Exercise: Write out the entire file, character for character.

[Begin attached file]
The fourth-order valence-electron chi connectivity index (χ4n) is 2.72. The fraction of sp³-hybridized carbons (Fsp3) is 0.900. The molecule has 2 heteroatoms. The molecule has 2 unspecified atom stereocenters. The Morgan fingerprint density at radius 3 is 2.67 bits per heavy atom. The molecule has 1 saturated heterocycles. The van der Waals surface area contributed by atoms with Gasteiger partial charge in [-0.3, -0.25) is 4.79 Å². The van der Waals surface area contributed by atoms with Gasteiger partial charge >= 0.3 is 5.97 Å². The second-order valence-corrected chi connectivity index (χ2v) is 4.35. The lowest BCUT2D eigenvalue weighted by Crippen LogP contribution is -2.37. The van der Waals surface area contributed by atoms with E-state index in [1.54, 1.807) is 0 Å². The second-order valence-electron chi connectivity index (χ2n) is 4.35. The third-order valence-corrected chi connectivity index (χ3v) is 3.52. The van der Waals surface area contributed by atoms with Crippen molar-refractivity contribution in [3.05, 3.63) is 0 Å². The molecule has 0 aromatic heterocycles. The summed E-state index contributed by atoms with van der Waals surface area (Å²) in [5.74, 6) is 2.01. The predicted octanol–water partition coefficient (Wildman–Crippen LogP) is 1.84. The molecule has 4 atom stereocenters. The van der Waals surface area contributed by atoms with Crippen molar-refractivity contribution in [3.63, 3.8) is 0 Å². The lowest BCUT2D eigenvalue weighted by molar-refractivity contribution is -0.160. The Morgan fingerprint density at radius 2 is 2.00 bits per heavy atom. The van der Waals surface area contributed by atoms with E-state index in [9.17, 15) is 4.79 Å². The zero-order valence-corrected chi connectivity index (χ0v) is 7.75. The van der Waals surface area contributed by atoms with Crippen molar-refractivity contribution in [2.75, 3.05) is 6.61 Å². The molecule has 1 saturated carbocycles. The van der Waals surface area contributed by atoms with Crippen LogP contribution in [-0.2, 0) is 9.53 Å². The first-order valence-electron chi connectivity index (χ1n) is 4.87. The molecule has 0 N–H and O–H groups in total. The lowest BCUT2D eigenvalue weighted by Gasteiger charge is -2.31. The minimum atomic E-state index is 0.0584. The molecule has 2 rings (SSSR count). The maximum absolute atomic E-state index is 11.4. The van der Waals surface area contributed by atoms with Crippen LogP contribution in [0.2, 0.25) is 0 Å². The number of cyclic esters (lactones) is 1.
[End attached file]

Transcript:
The fourth-order valence-electron chi connectivity index (χ4n) is 2.72. The fraction of sp³-hybridized carbons (Fsp3) is 0.900. The molecule has 2 heteroatoms. The molecule has 2 unspecified atom stereocenters. The Morgan fingerprint density at radius 3 is 2.67 bits per heavy atom. The molecule has 1 saturated heterocycles. The van der Waals surface area contributed by atoms with Gasteiger partial charge in [-0.3, -0.25) is 4.79 Å². The van der Waals surface area contributed by atoms with Gasteiger partial charge >= 0.3 is 5.97 Å². The second-order valence-corrected chi connectivity index (χ2v) is 4.35. The lowest BCUT2D eigenvalue weighted by Crippen LogP contribution is -2.37. The van der Waals surface area contributed by atoms with E-state index in [1.54, 1.807) is 0 Å². The second-order valence-electron chi connectivity index (χ2n) is 4.35. The third-order valence-corrected chi connectivity index (χ3v) is 3.52. The van der Waals surface area contributed by atoms with Crippen molar-refractivity contribution in [3.05, 3.63) is 0 Å². The molecule has 0 aromatic heterocycles. The summed E-state index contributed by atoms with van der Waals surface area (Å²) in [5.74, 6) is 2.01. The predicted octanol–water partition coefficient (Wildman–Crippen LogP) is 1.84. The molecule has 4 atom stereocenters. The van der Waals surface area contributed by atoms with Crippen molar-refractivity contribution in [3.63, 3.8) is 0 Å². The lowest BCUT2D eigenvalue weighted by molar-refractivity contribution is -0.160. The Morgan fingerprint density at radius 2 is 2.00 bits per heavy atom. The van der Waals surface area contributed by atoms with E-state index in [9.17, 15) is 4.79 Å². The zero-order valence-corrected chi connectivity index (χ0v) is 7.75. The van der Waals surface area contributed by atoms with Crippen molar-refractivity contribution in [2.75, 3.05) is 6.61 Å². The molecule has 1 saturated carbocycles. The van der Waals surface area contributed by atoms with Crippen LogP contribution in [-0.2, 0) is 9.53 Å². The first-order valence-electron chi connectivity index (χ1n) is 4.87. The molecule has 0 N–H and O–H groups in total. The lowest BCUT2D eigenvalue weighted by Gasteiger charge is -2.31. The minimum atomic E-state index is 0.0584. The molecule has 2 rings (SSSR count). The maximum absolute atomic E-state index is 11.4. The van der Waals surface area contributed by atoms with Crippen LogP contribution in [0.2, 0.25) is 0 Å². The number of cyclic esters (lactones) is 1.